The police, called by neighbors, found Walter lying dead in his hammock, Lavinia in front of him on the bedroom floor. Their one-year old son (Hans Heinz, named after Stuckenschmidt) was found unharmed in his toddler bed. Lavinia, who was still alive, was taken to St. Georg hospital but died from her injuries the following day.


Fellow artists and colleages, of course, were completely taken aback when they heard about the death of Lavinia Schulz and Walter Holdt. Nonetheless, nobody seemed to be really surprised. Especially acquaintances and close friends like Hans Heinz Stuckenschmidt always had predicted that this would turn out to be a story without happy end. Lothar Schreyer: "We saw it happen, far from us and unreachably near at the same time, and still today the burden of an oppressive guilt rests on us."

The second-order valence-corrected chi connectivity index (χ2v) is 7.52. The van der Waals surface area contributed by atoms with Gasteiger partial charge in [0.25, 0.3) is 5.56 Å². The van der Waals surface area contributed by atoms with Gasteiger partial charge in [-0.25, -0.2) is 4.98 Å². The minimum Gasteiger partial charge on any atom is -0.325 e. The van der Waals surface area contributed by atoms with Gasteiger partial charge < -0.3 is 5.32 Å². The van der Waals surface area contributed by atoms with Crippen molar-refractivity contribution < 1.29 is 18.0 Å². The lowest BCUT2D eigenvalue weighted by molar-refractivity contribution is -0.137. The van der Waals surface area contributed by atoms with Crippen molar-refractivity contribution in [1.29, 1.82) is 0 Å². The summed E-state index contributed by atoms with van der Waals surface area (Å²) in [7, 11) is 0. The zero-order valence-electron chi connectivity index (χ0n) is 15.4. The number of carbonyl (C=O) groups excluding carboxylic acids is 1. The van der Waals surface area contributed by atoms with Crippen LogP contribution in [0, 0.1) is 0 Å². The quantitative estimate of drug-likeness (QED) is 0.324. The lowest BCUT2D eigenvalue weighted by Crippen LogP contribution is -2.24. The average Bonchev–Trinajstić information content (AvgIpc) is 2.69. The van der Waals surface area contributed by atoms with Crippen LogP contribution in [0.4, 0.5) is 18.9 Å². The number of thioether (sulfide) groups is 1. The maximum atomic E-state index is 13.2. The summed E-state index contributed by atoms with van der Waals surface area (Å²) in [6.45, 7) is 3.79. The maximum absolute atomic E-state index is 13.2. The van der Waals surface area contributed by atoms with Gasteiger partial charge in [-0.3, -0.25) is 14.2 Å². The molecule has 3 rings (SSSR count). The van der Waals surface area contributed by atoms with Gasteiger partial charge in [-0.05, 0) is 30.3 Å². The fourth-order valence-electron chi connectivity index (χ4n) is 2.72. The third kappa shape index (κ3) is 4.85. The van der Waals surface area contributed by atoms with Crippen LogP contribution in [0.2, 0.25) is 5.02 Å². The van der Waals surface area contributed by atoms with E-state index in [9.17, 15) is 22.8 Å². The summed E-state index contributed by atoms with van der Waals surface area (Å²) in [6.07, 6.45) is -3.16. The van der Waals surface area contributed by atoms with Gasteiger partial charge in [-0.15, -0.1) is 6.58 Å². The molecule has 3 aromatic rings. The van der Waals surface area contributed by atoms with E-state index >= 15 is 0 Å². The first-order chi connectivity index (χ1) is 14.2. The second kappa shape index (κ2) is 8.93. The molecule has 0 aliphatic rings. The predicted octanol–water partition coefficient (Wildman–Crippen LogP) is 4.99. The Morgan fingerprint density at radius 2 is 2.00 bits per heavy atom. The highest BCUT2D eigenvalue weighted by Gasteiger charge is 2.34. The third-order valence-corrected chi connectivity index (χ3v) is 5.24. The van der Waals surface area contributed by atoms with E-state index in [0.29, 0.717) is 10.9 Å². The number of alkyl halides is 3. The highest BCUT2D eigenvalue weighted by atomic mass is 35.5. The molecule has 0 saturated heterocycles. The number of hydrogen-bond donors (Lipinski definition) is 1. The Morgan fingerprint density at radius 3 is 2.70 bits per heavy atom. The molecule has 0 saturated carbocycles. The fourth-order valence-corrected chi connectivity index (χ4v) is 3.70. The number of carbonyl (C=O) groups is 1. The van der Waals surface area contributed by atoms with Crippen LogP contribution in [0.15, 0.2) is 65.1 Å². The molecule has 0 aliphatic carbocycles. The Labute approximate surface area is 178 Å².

It's a moot point to speculate about their possible future in view of the approaching end of expressionism in the mid-1920s and the emerging influence of New Objectivity.

In 1925, the Museum für Kunst und Gewerbe staged an evening in memory of Lavinia Schulz and Walter Holdt. After this, the masks, photos and drawings went into a couple of "acrobat's baggage" boxes and fell into oblivion on the museum's attic. They were not even inventoried. Which turned out to be a stroke of luck because this way the objects didn't fall into the hands of the nazis, who, without any doubt, would have seen these works as "degenerate art" and in all probability would have destroyed them.



The boxes on the attic

Hans Heinz, the couple's son, grew up with relatives of his father in Sweden and England.